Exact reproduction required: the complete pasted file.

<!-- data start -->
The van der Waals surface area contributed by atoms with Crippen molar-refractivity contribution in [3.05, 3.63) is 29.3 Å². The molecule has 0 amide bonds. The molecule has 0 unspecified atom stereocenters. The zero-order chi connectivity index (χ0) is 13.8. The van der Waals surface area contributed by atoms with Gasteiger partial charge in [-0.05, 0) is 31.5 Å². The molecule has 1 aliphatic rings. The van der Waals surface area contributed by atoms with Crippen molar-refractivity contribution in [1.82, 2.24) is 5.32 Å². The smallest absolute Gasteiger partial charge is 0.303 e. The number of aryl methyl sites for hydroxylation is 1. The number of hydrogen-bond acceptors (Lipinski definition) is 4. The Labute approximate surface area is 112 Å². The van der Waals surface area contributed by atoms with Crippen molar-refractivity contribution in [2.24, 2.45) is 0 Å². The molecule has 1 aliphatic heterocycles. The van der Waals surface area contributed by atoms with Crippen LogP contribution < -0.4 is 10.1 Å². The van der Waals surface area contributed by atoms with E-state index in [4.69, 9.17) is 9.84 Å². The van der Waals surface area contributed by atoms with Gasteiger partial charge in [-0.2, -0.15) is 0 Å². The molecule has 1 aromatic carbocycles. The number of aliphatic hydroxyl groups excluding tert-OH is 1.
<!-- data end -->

The van der Waals surface area contributed by atoms with Crippen molar-refractivity contribution in [3.05, 3.63) is 29.3 Å². The molecule has 0 amide bonds. The molecule has 0 unspecified atom stereocenters. The zero-order chi connectivity index (χ0) is 13.8. The van der Waals surface area contributed by atoms with Gasteiger partial charge in [-0.05, 0) is 31.5 Å². The molecule has 1 aliphatic rings. The van der Waals surface area contributed by atoms with Crippen molar-refractivity contribution in [1.82, 2.24) is 5.32 Å². The smallest absolute Gasteiger partial charge is 0.303 e. The number of aryl methyl sites for hydroxylation is 1. The number of hydrogen-bond acceptors (Lipinski definition) is 4. The Labute approximate surface area is 112 Å². The van der Waals surface area contributed by atoms with Crippen molar-refractivity contribution in [2.24, 2.45) is 0 Å². The molecule has 1 aliphatic heterocycles. The van der Waals surface area contributed by atoms with Crippen LogP contribution < -0.4 is 10.1 Å². The van der Waals surface area contributed by atoms with E-state index in [4.69, 9.17) is 9.84 Å². The van der Waals surface area contributed by atoms with Gasteiger partial charge in [-0.2, -0.15) is 0 Å². The molecule has 1 aromatic carbocycles. The number of aliphatic hydroxyl groups excluding tert-OH is 1.